Madrid was one of the first Spanish cities celebrating the gay marriage, with the support of all political parties, even the conservatives in the Government, commanded by the ex-mayor of the city Alberto Ruíz Gallardón from Partido Popular. Due to these actions and so many others in the freedom and sexual progress aspects Madrid was chosen in 2012 to host Worldpride 2017.

Host cities[edit]

Edition Year Location Organization Theme Dates Pax
1st 1992 United Kingdom London . . . . . . . . . . . . . . . . . . . .
2nd 1993 Germany Berlin . . . . . . . . . . . . . . . . . . . .
3rd 1994 Netherlands Amsterdam . . . . . . . . . . . . . . . approx. 67.000
- 1995 . . . . . NOT HELD . . . . . . . . . . . . . . .
4th 1996 Denmark Copenhagen . . . . . . . . . . . . . . . . . . . .
5th 1997 France Paris . . . . . . . . . . . . . . . . . . . .
6th 1998 Sweden Stockholm . . . . . . . . . . . . . . . . . . . .
- 1999 . . . . . NOT HELD . . . . . . . . . . . . . . .
7th 2000 Italy Rome Circolo di Cultura Omosessuale Mario Mieli - [9] 'In Pride We Trust' 1 July - 8 July approx. 500.000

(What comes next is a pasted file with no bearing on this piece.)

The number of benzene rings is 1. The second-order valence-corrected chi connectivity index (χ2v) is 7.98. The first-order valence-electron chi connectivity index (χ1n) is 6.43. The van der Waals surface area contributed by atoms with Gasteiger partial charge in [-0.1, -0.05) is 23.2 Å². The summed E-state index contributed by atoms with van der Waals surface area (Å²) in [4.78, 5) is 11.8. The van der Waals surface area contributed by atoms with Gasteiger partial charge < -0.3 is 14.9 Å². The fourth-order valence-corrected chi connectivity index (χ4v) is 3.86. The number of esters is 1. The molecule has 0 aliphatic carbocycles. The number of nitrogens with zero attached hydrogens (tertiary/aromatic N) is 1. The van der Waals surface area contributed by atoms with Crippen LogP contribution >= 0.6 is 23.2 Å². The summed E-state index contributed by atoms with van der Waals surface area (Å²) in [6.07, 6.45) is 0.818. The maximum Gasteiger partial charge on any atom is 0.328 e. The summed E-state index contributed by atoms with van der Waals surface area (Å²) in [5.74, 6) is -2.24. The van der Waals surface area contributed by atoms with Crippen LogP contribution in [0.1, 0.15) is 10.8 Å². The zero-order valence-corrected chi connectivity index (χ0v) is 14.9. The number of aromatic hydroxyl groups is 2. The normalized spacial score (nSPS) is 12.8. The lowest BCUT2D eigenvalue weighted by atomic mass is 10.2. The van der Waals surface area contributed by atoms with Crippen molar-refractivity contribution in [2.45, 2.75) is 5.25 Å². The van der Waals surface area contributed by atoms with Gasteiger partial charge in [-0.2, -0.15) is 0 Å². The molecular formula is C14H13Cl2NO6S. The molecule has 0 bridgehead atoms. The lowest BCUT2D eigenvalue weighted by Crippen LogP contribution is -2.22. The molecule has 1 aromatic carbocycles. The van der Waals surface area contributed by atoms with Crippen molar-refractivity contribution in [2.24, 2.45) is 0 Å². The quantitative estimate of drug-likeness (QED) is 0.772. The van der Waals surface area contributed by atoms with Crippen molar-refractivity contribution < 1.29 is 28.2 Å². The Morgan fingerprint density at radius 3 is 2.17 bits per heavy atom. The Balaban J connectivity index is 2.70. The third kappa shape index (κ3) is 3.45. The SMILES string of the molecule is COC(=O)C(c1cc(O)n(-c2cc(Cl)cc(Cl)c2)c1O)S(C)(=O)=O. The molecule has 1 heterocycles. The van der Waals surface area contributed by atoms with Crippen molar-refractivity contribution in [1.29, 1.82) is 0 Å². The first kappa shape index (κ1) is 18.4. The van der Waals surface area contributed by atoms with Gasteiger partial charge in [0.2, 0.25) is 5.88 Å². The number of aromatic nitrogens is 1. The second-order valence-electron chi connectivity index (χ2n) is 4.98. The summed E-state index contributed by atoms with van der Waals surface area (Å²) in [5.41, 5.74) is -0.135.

8th 2001 Austria Vienna . . . . . . . . . . . . . . . . . . . .
9th 2002 Germany Cologne Kölner Lesben- und Schwulentag e.V. (KLuST) 'Cologne celebrates diversity' 15. June - 7. July approx. 1.200.000
10th 2003 United Kingdom Manchester . . . . . . . . . . . . . . . . . . . .
11th 2004 Germany Hamburg Hamburg Pride e.V. 'Love breaks barriers' 04–13 June approx. 500.000
12th 2005 Norway Oslo Europride Oslo As . . . . . 18–27 June 70-100,000
13th 2006 United Kingdom London . . . . . . . . . . . . . . . . . . . .
14th 2007 Spain Madrid Spanish LGBT Collective Organization 'Now Europe, Equality is possible' 22 June-2 July approx 2.500.000
15th 2008 Sweden Stockholm Stockholm Pride Agency - [10] 'Swedish Sin Breaking Borders' 25 July-3 August approx 80.000
16th 2009 Switzerland Zürich EuroPride 09 Organising Association - [11] 'Celebrating 40 years with Pride' 2 May–7 June approx 100.000
17th 2010 Poland Warsaw Equality Foundation (Fundacja Równości) [12] 'Freedom, equality, tolerance!' 7 July - 17 July approx 8.000 - 15.000 [13][14]
18th 2011 Italy Rome Circolo di Cultura Omosessuale Mario Mieli - [15] 'Build Your Pride!' 2 June - 12 June approx. 1.000.000
19th 2012 United Kingdom London Pride London . . . . . 23 June – 8 July . . . . .
20th 2013 France Marseille LGP Marseille "L'Europe en marche pour l'égalité - Europe on the move for equality !" 10 July - 20 July . . . . .
21st 2014 Norway Oslo[16] Oslo Pride AS . . . . . 20 June - 29 June[17] . . . . .